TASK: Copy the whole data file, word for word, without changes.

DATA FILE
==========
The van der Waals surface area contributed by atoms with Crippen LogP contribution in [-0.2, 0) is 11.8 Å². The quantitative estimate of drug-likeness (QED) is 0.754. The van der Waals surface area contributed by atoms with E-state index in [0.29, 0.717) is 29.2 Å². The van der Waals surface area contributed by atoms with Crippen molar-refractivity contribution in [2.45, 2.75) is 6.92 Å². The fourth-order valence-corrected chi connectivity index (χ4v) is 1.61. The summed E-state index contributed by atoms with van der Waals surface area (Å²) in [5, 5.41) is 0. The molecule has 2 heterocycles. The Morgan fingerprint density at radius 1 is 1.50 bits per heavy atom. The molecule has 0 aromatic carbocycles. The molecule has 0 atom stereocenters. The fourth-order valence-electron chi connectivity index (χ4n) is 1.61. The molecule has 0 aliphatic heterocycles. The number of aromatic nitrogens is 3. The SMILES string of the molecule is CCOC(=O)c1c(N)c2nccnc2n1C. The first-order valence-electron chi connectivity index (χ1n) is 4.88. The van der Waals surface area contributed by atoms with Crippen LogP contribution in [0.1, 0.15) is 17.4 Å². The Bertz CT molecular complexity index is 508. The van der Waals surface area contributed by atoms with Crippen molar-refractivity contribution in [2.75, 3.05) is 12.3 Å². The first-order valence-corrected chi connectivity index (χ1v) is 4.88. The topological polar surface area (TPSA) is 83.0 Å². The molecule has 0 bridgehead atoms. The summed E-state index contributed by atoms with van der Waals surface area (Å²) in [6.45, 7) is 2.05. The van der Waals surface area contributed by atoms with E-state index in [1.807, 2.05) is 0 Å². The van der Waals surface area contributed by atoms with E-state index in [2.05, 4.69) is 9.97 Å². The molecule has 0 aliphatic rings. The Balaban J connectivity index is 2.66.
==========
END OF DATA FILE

The van der Waals surface area contributed by atoms with Crippen LogP contribution in [-0.2, 0) is 11.8 Å². The quantitative estimate of drug-likeness (QED) is 0.754. The van der Waals surface area contributed by atoms with E-state index in [0.29, 0.717) is 29.2 Å². The van der Waals surface area contributed by atoms with Crippen molar-refractivity contribution in [2.45, 2.75) is 6.92 Å². The fourth-order valence-corrected chi connectivity index (χ4v) is 1.61. The summed E-state index contributed by atoms with van der Waals surface area (Å²) in [5, 5.41) is 0. The molecule has 2 heterocycles. The Morgan fingerprint density at radius 1 is 1.50 bits per heavy atom. The molecule has 0 aromatic carbocycles. The molecule has 0 atom stereocenters. The fourth-order valence-electron chi connectivity index (χ4n) is 1.61. The molecule has 0 aliphatic heterocycles. The number of aromatic nitrogens is 3. The SMILES string of the molecule is CCOC(=O)c1c(N)c2nccnc2n1C. The first-order valence-electron chi connectivity index (χ1n) is 4.88. The van der Waals surface area contributed by atoms with Crippen LogP contribution in [0.1, 0.15) is 17.4 Å². The Bertz CT molecular complexity index is 508. The van der Waals surface area contributed by atoms with Crippen molar-refractivity contribution in [2.75, 3.05) is 12.3 Å². The first-order valence-corrected chi connectivity index (χ1v) is 4.88. The topological polar surface area (TPSA) is 83.0 Å². The molecule has 0 bridgehead atoms. The summed E-state index contributed by atoms with van der Waals surface area (Å²) in [6.45, 7) is 2.05. The van der Waals surface area contributed by atoms with E-state index in [1.807, 2.05) is 0 Å². The van der Waals surface area contributed by atoms with E-state index in [2.05, 4.69) is 9.97 Å². The molecule has 0 aliphatic rings. The Balaban J connectivity index is 2.66.